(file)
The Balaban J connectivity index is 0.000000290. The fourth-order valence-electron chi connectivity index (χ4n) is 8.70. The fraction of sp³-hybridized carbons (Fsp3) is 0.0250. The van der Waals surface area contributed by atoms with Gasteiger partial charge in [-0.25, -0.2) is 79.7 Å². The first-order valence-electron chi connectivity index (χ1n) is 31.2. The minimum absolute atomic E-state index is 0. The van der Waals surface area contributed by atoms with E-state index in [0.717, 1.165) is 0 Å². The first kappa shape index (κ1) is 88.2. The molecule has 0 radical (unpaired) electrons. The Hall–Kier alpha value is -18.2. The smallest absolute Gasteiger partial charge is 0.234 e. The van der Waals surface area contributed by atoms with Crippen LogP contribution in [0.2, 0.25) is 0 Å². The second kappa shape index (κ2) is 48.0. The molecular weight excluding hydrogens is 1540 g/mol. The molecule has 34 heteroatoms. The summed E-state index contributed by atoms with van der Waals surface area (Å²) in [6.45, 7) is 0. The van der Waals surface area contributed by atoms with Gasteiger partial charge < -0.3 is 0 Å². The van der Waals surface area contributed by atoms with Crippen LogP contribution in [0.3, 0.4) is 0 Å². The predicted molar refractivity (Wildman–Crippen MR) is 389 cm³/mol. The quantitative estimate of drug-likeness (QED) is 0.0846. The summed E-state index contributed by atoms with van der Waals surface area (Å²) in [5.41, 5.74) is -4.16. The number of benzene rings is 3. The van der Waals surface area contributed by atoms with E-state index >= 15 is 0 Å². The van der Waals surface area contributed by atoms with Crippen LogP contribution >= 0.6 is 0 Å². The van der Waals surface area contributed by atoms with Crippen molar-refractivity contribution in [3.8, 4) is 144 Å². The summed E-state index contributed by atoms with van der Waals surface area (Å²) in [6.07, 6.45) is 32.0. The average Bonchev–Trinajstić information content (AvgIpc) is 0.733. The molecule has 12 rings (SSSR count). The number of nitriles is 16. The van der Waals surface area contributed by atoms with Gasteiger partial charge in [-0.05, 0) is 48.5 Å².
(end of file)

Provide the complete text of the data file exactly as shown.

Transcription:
The Balaban J connectivity index is 0.000000290. The fourth-order valence-electron chi connectivity index (χ4n) is 8.70. The fraction of sp³-hybridized carbons (Fsp3) is 0.0250. The van der Waals surface area contributed by atoms with Gasteiger partial charge in [-0.25, -0.2) is 79.7 Å². The first-order valence-electron chi connectivity index (χ1n) is 31.2. The minimum absolute atomic E-state index is 0. The van der Waals surface area contributed by atoms with E-state index in [0.717, 1.165) is 0 Å². The first kappa shape index (κ1) is 88.2. The molecule has 0 radical (unpaired) electrons. The Hall–Kier alpha value is -18.2. The smallest absolute Gasteiger partial charge is 0.234 e. The van der Waals surface area contributed by atoms with Crippen LogP contribution in [0.2, 0.25) is 0 Å². The second kappa shape index (κ2) is 48.0. The molecular weight excluding hydrogens is 1540 g/mol. The molecule has 34 heteroatoms. The summed E-state index contributed by atoms with van der Waals surface area (Å²) in [6.45, 7) is 0. The van der Waals surface area contributed by atoms with Gasteiger partial charge < -0.3 is 0 Å². The van der Waals surface area contributed by atoms with Crippen LogP contribution in [0.3, 0.4) is 0 Å². The predicted molar refractivity (Wildman–Crippen MR) is 389 cm³/mol. The quantitative estimate of drug-likeness (QED) is 0.0846. The summed E-state index contributed by atoms with van der Waals surface area (Å²) in [5.41, 5.74) is -4.16. The number of benzene rings is 3. The van der Waals surface area contributed by atoms with E-state index >= 15 is 0 Å². The van der Waals surface area contributed by atoms with Crippen LogP contribution >= 0.6 is 0 Å². The van der Waals surface area contributed by atoms with Crippen molar-refractivity contribution in [3.8, 4) is 144 Å². The summed E-state index contributed by atoms with van der Waals surface area (Å²) in [6.07, 6.45) is 32.0. The average Bonchev–Trinajstić information content (AvgIpc) is 0.733. The molecule has 12 rings (SSSR count). The number of nitriles is 16. The van der Waals surface area contributed by atoms with Gasteiger partial charge in [-0.05, 0) is 48.5 Å².